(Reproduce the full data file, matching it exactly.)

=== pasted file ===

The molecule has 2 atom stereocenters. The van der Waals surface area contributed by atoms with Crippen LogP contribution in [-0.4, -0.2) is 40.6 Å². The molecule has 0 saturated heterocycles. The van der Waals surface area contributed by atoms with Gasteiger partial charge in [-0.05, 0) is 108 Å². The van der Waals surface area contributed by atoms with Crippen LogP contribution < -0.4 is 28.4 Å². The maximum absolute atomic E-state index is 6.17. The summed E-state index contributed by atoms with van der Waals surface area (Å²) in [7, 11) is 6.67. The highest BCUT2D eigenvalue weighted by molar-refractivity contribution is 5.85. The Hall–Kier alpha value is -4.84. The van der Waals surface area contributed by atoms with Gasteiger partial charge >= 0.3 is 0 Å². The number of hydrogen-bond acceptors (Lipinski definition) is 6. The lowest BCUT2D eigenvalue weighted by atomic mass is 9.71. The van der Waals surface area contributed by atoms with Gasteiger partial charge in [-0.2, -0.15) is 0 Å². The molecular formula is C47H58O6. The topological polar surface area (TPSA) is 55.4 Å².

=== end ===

The molecule has 2 atom stereocenters. The van der Waals surface area contributed by atoms with Crippen LogP contribution in [-0.4, -0.2) is 40.6 Å². The molecule has 0 saturated heterocycles. The van der Waals surface area contributed by atoms with Gasteiger partial charge in [-0.05, 0) is 108 Å². The van der Waals surface area contributed by atoms with Crippen LogP contribution < -0.4 is 28.4 Å². The maximum absolute atomic E-state index is 6.17. The summed E-state index contributed by atoms with van der Waals surface area (Å²) in [7, 11) is 6.67. The highest BCUT2D eigenvalue weighted by molar-refractivity contribution is 5.85. The Hall–Kier alpha value is -4.84. The van der Waals surface area contributed by atoms with Gasteiger partial charge >= 0.3 is 0 Å². The number of hydrogen-bond acceptors (Lipinski definition) is 6. The lowest BCUT2D eigenvalue weighted by atomic mass is 9.71. The van der Waals surface area contributed by atoms with Gasteiger partial charge in [-0.2, -0.15) is 0 Å². The molecular formula is C47H58O6. The topological polar surface area (TPSA) is 55.4 Å².